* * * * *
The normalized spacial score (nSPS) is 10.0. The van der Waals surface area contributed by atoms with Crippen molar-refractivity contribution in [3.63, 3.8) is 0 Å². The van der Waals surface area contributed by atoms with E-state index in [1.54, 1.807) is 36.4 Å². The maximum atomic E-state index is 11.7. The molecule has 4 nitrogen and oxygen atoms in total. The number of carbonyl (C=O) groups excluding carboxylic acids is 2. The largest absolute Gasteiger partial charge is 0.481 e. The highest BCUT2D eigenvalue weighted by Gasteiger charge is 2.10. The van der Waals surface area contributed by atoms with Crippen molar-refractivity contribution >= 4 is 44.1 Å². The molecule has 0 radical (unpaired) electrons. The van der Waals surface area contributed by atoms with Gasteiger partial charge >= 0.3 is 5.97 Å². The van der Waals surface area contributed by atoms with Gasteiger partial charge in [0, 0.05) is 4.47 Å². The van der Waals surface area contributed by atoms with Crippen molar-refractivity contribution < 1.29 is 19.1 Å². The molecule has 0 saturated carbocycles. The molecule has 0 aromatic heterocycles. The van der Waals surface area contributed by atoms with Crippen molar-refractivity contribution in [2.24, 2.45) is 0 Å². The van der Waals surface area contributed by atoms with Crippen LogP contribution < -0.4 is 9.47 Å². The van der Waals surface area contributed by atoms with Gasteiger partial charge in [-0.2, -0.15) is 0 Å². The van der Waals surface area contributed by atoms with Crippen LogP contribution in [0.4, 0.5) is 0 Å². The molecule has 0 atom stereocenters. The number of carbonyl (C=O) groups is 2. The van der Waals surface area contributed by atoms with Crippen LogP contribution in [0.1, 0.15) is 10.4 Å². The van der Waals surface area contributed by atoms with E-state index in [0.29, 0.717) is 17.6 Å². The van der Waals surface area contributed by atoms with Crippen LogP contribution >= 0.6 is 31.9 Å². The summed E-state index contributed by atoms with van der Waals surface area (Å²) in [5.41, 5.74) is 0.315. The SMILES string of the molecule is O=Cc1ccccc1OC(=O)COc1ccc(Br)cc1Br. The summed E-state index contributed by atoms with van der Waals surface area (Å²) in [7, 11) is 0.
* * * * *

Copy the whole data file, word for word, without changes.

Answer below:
The normalized spacial score (nSPS) is 10.0. The van der Waals surface area contributed by atoms with Crippen molar-refractivity contribution in [3.63, 3.8) is 0 Å². The van der Waals surface area contributed by atoms with E-state index in [1.54, 1.807) is 36.4 Å². The maximum atomic E-state index is 11.7. The molecule has 4 nitrogen and oxygen atoms in total. The number of carbonyl (C=O) groups excluding carboxylic acids is 2. The largest absolute Gasteiger partial charge is 0.481 e. The highest BCUT2D eigenvalue weighted by Gasteiger charge is 2.10. The van der Waals surface area contributed by atoms with Crippen molar-refractivity contribution >= 4 is 44.1 Å². The molecule has 0 radical (unpaired) electrons. The van der Waals surface area contributed by atoms with Gasteiger partial charge >= 0.3 is 5.97 Å². The van der Waals surface area contributed by atoms with Gasteiger partial charge in [0, 0.05) is 4.47 Å². The van der Waals surface area contributed by atoms with Crippen molar-refractivity contribution < 1.29 is 19.1 Å². The molecule has 0 saturated carbocycles. The molecule has 0 aromatic heterocycles. The van der Waals surface area contributed by atoms with Crippen molar-refractivity contribution in [2.24, 2.45) is 0 Å². The van der Waals surface area contributed by atoms with Crippen LogP contribution < -0.4 is 9.47 Å². The van der Waals surface area contributed by atoms with Gasteiger partial charge in [-0.2, -0.15) is 0 Å². The van der Waals surface area contributed by atoms with Crippen LogP contribution in [0.4, 0.5) is 0 Å². The molecule has 0 atom stereocenters. The number of carbonyl (C=O) groups is 2. The van der Waals surface area contributed by atoms with Crippen LogP contribution in [0.1, 0.15) is 10.4 Å². The van der Waals surface area contributed by atoms with E-state index in [0.29, 0.717) is 17.6 Å². The van der Waals surface area contributed by atoms with Crippen LogP contribution >= 0.6 is 31.9 Å². The summed E-state index contributed by atoms with van der Waals surface area (Å²) in [5.41, 5.74) is 0.315. The SMILES string of the molecule is O=Cc1ccccc1OC(=O)COc1ccc(Br)cc1Br. The summed E-state index contributed by atoms with van der Waals surface area (Å²) in [7, 11) is 0.